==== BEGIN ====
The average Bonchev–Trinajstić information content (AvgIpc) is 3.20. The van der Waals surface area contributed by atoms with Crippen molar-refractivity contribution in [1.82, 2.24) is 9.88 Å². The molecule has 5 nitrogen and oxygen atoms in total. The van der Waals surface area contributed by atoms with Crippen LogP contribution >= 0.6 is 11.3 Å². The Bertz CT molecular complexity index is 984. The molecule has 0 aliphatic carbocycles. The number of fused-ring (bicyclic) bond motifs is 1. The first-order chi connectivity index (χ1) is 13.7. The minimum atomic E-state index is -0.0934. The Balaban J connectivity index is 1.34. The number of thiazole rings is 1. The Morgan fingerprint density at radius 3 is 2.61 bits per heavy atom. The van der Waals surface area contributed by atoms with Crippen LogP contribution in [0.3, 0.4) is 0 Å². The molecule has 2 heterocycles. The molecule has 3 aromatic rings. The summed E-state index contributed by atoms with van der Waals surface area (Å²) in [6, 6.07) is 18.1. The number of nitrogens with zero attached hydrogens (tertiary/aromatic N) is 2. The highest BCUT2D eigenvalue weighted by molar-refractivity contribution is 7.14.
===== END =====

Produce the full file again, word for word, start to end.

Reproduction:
The average Bonchev–Trinajstić information content (AvgIpc) is 3.20. The van der Waals surface area contributed by atoms with Crippen molar-refractivity contribution in [1.82, 2.24) is 9.88 Å². The molecule has 5 nitrogen and oxygen atoms in total. The van der Waals surface area contributed by atoms with Crippen LogP contribution >= 0.6 is 11.3 Å². The Bertz CT molecular complexity index is 984. The molecule has 0 aliphatic carbocycles. The number of fused-ring (bicyclic) bond motifs is 1. The first-order chi connectivity index (χ1) is 13.7. The minimum atomic E-state index is -0.0934. The Balaban J connectivity index is 1.34. The number of thiazole rings is 1. The Morgan fingerprint density at radius 3 is 2.61 bits per heavy atom. The van der Waals surface area contributed by atoms with Crippen LogP contribution in [0.3, 0.4) is 0 Å². The molecule has 2 heterocycles. The molecule has 3 aromatic rings. The summed E-state index contributed by atoms with van der Waals surface area (Å²) in [6, 6.07) is 18.1. The number of nitrogens with zero attached hydrogens (tertiary/aromatic N) is 2. The highest BCUT2D eigenvalue weighted by molar-refractivity contribution is 7.14.